It's 7 AM, and Andy Karl, who plays the title character of Broadway's Rocky, is already at the gym. The wiry, dark-haired man with absurd grace isn't exactly punching a side of beef — yet — but he is slinging kettle bells, performing military presses with 60-pound dumbbells and lifting upwards of 225 pounds.
Karl's long day of punching and being punched has just begun.
By 10 AM he'll be on his way to the Winter Garden Theatre where he is playing the iconic boxer Rocky Balboa in the musical — yes, musical — based on the Oscar-winning fight film "Rocky."
Though he describes his natural physique as "more of a swimmer than a boxer," Karl has played studmuffin roles since he took over as the Elvis-inspired Rum Tum Tugger in a national tour of Cats in the 1990s. He's been a Broadway pinup since 2007 when he wowed the ladies playing the shorts-clad UPS hunk in Legally Blonde. Since then, he has played a variety of roles, including a stint as the charming Fiyero in Wicked, hot-tempered Tommy DeVito in the long-running Jersey Boys and earned a Drama Desk nomination playing the fiery Ceylonese murder suspect Neville Landless in the starry 2011 revival of The Mystery of Edwin Drood.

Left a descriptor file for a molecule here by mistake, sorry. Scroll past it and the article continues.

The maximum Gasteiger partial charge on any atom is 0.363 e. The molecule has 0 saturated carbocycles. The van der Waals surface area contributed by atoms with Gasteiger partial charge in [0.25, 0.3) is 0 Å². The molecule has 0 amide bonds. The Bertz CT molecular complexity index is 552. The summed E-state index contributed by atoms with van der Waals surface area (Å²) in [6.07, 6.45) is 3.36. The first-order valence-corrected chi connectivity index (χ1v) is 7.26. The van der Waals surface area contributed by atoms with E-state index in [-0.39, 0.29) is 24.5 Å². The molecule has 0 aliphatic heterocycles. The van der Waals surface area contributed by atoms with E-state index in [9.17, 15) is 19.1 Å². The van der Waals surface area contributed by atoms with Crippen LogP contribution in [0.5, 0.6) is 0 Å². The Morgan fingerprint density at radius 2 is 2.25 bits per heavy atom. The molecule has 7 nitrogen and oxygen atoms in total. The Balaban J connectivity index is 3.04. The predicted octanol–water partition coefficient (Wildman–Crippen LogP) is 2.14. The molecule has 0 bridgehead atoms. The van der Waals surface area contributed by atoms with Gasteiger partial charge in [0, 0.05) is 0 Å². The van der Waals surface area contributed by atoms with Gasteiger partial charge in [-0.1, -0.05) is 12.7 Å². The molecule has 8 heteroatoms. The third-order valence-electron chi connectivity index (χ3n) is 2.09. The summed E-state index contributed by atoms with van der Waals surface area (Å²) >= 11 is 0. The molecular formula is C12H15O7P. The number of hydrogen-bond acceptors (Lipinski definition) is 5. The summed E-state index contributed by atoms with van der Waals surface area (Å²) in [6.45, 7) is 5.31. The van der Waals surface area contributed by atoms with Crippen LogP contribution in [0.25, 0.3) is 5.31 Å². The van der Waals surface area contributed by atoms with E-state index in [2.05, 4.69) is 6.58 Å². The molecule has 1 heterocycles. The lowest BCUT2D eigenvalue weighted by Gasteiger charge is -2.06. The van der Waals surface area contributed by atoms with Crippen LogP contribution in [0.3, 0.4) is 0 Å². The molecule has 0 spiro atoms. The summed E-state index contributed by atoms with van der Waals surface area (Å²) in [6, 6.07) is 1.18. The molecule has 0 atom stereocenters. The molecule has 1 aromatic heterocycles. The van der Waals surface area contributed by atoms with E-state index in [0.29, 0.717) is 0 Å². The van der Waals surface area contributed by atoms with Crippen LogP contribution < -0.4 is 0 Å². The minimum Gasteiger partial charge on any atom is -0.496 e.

When the offer to do Rocky came along, "I sorta laughed. I think everyone has that reaction to Rocky being a musical. It's like, 'Are you kidding me? Really? What are you thinking?'"
But then he watched the original 1976 film about a struggling second-rate boxer who gets his one shot at a title when he's drafted to take on the world heavyweight champion, Apollo Creed, in an exhibition match. "I thought, oh, I get it. It actually is great for putting music in because there are so many moments when emotions are going on without their being spoken. Lynn Ahrens and Stephen Flaherty wrote beautiful songs for those moments. The first song I heard was 'My Nose Ain't Broken.' There are so many things that have gone wrong in Rocky's life, the one thing he holds on to is the fact that his nose was never broken. It's so right, so character-driven. It immediately felt right to me."
Creating the Show
The idea for musicalizing the story began with the film's original screenwriter and star Sylvester Stallone, who teamed with librettist Thomas Meehan (Annie, The Producers, Hairspray). After auditioning a variety of Hollywood and pop songwriters to do the score, Meehan suggested the veteran theatrical team of Ahrens and Flaherty, Tony-winners for Ragtime, whose dozen other scores include Seussical, Once on This Island, Lucky Stiff and A Man of No Importance.
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